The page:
Robin Hood: Prince of Thieves

Kevin Costner, megastar of the nineties but latter-day nonentity, is hopelessly miscast as the tight-clad outlaw of Sherwood Forest. When away on the crusades his father (Brian Blessed) is murdered and Robin returns to England seeking vengeance against the evil Sheriff of Nottingham (Alan Rickman).

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If you want an example of how to waste a talented cast, look no further than Prince of Thieves. Everyone from Morgan Freeman to Christian Slater is in this film, yet none of them are able to salvage anything worth watching from it.

Freeman offers a decent level of commitment to his role as a Azeem, a Moorish traveler with apparently no commitments of his own who ends up with a Wookie-esque life debt to Robin. With the film’s opening in the Middle East it’s an impressive level of commitment to explaining why there’s a token black character and it also allows for a sub-plot of religious tolerance – one of the few actual ideas in the film.

Alan Rickman is the only actor who really steals the show, however, completely hamming it up in every scene as the evil Sheriff, who spends his time lurking in dark rooms in his castle plotting evil deeds, dressed head to toe in black like Blackadder meets Laurence Llewlyn Bowen. He reportedly turned the role down twice until he was given free reign to play it how he wanted, which presumably explains why he wisely takes it less seriously than the other actors.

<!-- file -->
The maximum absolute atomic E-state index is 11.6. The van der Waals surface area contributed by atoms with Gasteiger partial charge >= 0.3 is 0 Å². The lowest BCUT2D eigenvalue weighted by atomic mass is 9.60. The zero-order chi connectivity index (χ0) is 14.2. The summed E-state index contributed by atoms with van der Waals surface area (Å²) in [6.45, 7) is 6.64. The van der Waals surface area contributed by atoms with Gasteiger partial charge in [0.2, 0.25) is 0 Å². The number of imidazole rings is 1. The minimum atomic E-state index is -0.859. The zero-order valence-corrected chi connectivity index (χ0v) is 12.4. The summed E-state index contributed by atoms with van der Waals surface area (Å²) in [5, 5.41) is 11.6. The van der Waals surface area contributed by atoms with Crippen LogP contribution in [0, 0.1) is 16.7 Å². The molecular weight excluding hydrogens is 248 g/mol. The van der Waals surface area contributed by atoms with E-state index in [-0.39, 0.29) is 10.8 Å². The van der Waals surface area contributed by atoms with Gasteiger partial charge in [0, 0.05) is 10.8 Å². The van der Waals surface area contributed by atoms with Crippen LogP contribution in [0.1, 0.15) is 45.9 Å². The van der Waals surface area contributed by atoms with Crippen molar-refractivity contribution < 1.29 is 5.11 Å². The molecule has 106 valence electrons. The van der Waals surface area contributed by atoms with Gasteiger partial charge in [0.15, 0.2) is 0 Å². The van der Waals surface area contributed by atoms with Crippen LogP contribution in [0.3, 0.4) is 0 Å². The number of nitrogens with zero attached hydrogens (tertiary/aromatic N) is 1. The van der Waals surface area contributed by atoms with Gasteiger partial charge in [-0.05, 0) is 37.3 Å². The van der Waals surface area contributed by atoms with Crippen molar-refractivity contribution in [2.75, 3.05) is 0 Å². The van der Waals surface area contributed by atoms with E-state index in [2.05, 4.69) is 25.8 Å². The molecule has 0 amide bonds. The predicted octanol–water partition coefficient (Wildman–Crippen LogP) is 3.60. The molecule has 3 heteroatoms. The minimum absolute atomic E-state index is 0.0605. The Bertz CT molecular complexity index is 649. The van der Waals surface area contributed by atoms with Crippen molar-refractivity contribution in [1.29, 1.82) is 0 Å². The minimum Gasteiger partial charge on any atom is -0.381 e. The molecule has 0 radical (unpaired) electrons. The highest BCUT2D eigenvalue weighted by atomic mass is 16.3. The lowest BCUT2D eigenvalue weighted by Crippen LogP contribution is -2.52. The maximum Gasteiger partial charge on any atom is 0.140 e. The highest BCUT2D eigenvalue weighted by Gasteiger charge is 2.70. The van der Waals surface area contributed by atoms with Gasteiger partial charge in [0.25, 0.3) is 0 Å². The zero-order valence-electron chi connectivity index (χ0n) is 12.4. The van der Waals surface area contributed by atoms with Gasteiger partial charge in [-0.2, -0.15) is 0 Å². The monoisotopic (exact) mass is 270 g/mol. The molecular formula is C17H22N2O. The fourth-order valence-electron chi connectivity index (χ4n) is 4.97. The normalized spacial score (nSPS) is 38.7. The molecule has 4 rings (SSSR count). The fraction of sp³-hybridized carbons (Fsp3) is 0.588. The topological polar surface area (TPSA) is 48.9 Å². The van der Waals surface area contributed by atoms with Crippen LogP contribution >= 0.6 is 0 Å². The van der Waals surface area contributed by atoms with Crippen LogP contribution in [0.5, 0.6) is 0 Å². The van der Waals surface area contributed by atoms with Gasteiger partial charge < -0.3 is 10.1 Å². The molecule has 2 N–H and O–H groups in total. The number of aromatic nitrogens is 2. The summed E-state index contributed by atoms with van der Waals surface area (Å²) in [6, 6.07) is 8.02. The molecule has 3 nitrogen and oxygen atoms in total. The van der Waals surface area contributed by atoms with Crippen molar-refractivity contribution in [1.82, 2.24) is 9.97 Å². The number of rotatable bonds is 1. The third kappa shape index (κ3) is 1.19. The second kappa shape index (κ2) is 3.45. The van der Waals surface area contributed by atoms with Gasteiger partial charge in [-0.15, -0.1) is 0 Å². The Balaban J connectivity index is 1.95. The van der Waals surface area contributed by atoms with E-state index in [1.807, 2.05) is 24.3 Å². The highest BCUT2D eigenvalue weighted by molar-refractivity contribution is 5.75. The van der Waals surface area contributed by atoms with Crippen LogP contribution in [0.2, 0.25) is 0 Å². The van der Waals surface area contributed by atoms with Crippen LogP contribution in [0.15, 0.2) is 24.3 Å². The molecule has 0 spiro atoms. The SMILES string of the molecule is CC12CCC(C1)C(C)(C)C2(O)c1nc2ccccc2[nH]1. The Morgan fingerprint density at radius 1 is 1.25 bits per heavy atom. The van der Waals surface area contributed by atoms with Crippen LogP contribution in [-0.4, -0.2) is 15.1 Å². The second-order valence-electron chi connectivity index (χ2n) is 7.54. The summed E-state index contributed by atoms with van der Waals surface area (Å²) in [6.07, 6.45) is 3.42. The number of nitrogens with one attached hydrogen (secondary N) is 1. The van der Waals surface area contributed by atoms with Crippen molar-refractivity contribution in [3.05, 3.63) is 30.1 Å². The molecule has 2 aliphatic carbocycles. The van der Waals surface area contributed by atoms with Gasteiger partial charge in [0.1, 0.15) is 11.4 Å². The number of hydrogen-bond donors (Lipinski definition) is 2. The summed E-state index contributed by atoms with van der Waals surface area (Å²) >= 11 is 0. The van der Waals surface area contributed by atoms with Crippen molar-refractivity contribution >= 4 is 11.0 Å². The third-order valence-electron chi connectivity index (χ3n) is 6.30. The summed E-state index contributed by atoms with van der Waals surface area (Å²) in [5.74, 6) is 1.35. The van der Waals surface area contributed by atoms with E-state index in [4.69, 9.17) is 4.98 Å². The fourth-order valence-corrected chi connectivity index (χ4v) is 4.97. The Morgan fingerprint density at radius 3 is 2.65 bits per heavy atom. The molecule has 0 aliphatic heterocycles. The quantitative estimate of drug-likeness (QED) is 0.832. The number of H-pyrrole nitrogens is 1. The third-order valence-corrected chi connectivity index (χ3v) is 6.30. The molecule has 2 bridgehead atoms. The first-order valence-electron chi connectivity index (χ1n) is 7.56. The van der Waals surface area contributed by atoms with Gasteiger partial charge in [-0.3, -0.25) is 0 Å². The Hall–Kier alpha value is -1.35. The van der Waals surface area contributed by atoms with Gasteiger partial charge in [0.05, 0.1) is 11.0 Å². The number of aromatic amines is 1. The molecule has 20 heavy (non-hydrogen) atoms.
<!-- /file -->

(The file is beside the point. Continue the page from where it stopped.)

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Physically impossible sheath

Like Dracula or Frankenstein, Robin Hood is one of those characters that film makers keep coming back to. Probably because they’re all out of copyright. But of all the incarnations of this hero of English folklore, this is one of the few to imagine him with an American accent. It’s not really an issue of historical accuracy – even the actors speaking in English aren’t talking how people 800 years ago would have done – but when it’s a film set in England and most of the characters have English accents it’s distracting when there’s an American accent in the middle of it. Most of the actors at least attempt the accent of their character, with varying degrees of success.

In spit of its $50m budget the movie looks horribly cheap – unlike Director Kevin Reynolds’ later film Waterworld it’s hard to see where the money went. It’s true that before The Lord of the Rings came along and re-thought every aspect of fantasy film making from the bottom up this is basically what all fantasy films looked like, but the cheap sets, dodgy Foley work and messy direction are quite astounding for a Hollywood film of this budget.

Since this is a bigger, louder, more 90s movie than previous incarnations, Robin is essentially motivated by vengeance, using the merry men and their anti-authoritarian beliefs to meet his ends. And in an ironic twist it subverts the original character by stealing from the poor (movie goers) to give to the rich (studio executives).


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One response to “Robin Hood: Prince of Thieves

  1. Pingback: The Great Wall | Screen Goblin·

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